- Drinking just two cups of cocoa a day boosts an elderly person's memory
- It causes an eight per cent improvement in the blood flow to their brain
- This is because compounds in cocoa boost the body's circulation
Sientists have come up with an indulgent way to stave off dementia.
Drinking two cups of hot chocolate a day may boost memory in pensioners by almost a third.
It is thought chocolate’s ability to boost blood circulation is the reason.
Drinking just two cups of hot chocolate a day helps elderly people keep their brains healthy and their minds sharp by boosting the blood flow to their brains
'We're learning more about blood flow in the brain and its effect on thinking skills,' said lead author Dr Farzaneh Sorond, from Harvard Medical School.
'As different areas of the brain need more energy to complete their tasks, they also need greater blood flow. This relationship, called neurovascular coupling, may play an important role in diseases such as Alzheimer's.'
The study, published in the journal Neurology, involved 60 people with an average age of 73 who did not have dementia.
Each volunteer drank two cups of hot cocoa a day for a month and did not consume any other chocolate during the study.
Both their memory and thinking skills were examined, while they also had ultrasounds to measure the blood flow to the brain during the tests.
Almost a third of participants had impaired blood flow at the start of the study, but saw an 8.3-per cent improvement in flow to the working areas of the brain by the end of the study.
Drinking hot chocolate can reduce a person's risk of dementia by increasing the blood flow to their brain by up to eight per cent
This group with impaired blood flow also experienced improved times after taking a test of working memory, with scores falling from 167 to 116 seconds by the end of the month.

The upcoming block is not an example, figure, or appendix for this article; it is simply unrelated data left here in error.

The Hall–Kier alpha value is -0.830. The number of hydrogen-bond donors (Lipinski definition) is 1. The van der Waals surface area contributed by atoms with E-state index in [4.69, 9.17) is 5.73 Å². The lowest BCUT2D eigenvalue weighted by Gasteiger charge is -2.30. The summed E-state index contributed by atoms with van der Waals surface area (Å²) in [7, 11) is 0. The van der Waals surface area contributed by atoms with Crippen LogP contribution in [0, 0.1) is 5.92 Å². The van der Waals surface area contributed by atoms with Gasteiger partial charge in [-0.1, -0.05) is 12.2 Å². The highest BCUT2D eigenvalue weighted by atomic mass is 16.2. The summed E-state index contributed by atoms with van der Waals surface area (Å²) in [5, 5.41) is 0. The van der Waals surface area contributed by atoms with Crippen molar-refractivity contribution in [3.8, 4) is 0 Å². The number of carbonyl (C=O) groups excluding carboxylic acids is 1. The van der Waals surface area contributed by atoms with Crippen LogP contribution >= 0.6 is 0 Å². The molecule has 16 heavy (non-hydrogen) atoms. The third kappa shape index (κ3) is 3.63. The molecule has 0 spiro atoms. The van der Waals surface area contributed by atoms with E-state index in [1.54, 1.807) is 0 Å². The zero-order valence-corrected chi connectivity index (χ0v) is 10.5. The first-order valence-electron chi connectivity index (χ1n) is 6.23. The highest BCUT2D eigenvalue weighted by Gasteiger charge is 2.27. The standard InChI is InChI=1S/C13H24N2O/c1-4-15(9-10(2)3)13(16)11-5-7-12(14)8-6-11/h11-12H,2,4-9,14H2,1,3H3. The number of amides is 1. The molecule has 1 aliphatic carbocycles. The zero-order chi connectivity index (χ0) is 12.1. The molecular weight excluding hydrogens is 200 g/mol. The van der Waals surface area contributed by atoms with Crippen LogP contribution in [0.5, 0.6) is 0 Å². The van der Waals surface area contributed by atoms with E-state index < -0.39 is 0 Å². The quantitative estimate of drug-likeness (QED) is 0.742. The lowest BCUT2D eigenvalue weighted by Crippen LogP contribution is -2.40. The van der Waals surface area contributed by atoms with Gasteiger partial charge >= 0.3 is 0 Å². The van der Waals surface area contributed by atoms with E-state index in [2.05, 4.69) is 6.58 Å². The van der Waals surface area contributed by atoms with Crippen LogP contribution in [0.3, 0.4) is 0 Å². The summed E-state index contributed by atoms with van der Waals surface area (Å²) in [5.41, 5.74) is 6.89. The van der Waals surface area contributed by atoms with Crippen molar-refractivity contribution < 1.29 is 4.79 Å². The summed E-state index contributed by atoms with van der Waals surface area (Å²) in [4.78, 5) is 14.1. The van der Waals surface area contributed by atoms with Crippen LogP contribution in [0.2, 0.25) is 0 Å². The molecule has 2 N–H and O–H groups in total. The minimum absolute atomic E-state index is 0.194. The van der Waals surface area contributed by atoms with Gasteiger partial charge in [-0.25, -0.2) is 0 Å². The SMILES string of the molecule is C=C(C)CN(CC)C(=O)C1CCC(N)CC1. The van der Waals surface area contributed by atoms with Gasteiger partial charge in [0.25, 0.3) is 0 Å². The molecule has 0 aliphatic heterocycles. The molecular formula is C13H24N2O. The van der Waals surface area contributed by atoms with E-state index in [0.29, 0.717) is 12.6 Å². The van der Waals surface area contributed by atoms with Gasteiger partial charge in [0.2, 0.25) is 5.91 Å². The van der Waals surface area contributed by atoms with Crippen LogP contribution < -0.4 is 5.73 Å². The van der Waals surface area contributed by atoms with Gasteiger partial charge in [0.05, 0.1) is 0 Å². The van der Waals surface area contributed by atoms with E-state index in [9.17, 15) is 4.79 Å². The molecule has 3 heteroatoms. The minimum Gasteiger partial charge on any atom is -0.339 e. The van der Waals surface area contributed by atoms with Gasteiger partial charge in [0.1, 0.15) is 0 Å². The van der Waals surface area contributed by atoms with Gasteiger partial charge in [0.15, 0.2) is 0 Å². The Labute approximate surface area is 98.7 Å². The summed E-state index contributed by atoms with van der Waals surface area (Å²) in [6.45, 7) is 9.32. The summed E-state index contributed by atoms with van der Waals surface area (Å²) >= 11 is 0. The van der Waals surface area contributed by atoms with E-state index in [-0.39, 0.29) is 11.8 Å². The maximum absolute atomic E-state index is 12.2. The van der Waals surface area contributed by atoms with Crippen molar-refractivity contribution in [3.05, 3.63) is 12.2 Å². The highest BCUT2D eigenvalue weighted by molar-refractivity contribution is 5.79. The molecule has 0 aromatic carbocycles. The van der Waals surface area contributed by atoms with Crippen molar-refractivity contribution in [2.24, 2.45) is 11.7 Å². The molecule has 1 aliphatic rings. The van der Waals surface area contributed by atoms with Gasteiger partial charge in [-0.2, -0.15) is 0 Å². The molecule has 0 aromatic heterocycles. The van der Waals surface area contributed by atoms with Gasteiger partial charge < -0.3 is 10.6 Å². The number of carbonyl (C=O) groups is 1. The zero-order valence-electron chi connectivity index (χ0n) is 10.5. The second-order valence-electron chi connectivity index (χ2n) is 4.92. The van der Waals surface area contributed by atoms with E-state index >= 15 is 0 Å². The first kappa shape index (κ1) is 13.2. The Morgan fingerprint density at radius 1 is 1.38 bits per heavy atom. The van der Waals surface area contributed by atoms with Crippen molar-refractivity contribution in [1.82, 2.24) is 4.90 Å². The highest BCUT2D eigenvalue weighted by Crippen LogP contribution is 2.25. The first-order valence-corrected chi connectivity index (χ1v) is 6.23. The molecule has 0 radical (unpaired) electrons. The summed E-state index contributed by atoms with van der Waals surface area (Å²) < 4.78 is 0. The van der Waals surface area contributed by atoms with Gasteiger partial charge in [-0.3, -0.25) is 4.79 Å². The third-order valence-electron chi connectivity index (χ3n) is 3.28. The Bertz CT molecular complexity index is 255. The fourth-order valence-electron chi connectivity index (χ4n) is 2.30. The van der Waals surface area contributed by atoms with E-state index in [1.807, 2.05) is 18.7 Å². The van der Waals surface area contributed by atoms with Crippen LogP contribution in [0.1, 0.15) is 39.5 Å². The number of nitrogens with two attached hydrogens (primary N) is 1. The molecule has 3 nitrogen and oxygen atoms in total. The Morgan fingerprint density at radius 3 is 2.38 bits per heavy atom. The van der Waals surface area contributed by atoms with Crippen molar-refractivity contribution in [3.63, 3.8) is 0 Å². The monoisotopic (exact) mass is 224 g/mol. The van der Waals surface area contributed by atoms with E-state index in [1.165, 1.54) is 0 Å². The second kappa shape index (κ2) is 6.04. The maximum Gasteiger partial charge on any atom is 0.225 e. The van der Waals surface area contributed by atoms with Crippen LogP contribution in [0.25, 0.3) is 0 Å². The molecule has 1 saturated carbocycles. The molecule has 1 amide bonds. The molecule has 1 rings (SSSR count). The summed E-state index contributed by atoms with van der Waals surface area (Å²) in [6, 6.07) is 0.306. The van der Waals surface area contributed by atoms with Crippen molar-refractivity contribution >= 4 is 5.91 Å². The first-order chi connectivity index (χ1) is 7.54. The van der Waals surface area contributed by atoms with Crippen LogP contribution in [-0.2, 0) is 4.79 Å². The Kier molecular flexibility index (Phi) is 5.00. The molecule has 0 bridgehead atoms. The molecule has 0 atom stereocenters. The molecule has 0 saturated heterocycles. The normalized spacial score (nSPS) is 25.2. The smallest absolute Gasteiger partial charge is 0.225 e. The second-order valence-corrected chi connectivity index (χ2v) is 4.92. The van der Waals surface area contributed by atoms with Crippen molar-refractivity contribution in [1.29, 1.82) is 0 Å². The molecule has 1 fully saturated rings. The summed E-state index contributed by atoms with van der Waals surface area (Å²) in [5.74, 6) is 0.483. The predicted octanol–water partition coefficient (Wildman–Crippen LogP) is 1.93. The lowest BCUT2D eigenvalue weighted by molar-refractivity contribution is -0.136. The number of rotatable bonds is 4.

In both instances, there was no improvement for those who started out with regular blood flow.
Half of the study participants received hot cocoa that was rich in the antioxidant flavanol, while the other half received flavanol-poor hot cocoa. There were no differences between the two groups in the results.
The beneficial effects on the brain have been shown only for dark chocolate which is at least 60-70 per cent cocoa
'More work is needed to prove a link between cocoa, blood flow problems and cognitive decline,' said Dr Paul Rosenberg, from Johns Hopkins School of Medicine. 'But this is an important first step that could guide future studies.'
Previous research has found that lovers of dark chocolate - with at least 60-70 per cent cocoa - benefit from a protective effect against high blood pressure and the risk of diabetes.
And scientists say it can even benefit those who are already at high risk of heart attacks and strokes.
The beneficial effects have been shown only for dark chocolate which is at least 60-70 per cent cocoa. Milk or white chocolate does not provide the same benefits.
It is rich in flavonoids which are known to have heart protecting effects. Sceptics say the high calorie content of chocolate tends to offset the benefits.
Another study found that eating chocolate reduces blood pressure and improves insulin sensitivity, reducing the risk of diabetes.
Dr Simon Ridley, head of research at Alzheimer's Research UK, said: 'This small study adds to a wealth of existing evidence linking vascular problems and poorer cognition. A cocoa-based treatment would likely be very popular, but it's too soon to draw any conclusions about its effects.
'Dementia is one of the greatest medical challenges we face today, and it's vital that we invest in research to find ways to prevent the condition.
‘Poor vascular health is a known risk factor for dementia, and understanding more about the links between vascular problems and declining brain health could help the search for new treatments and preventions.'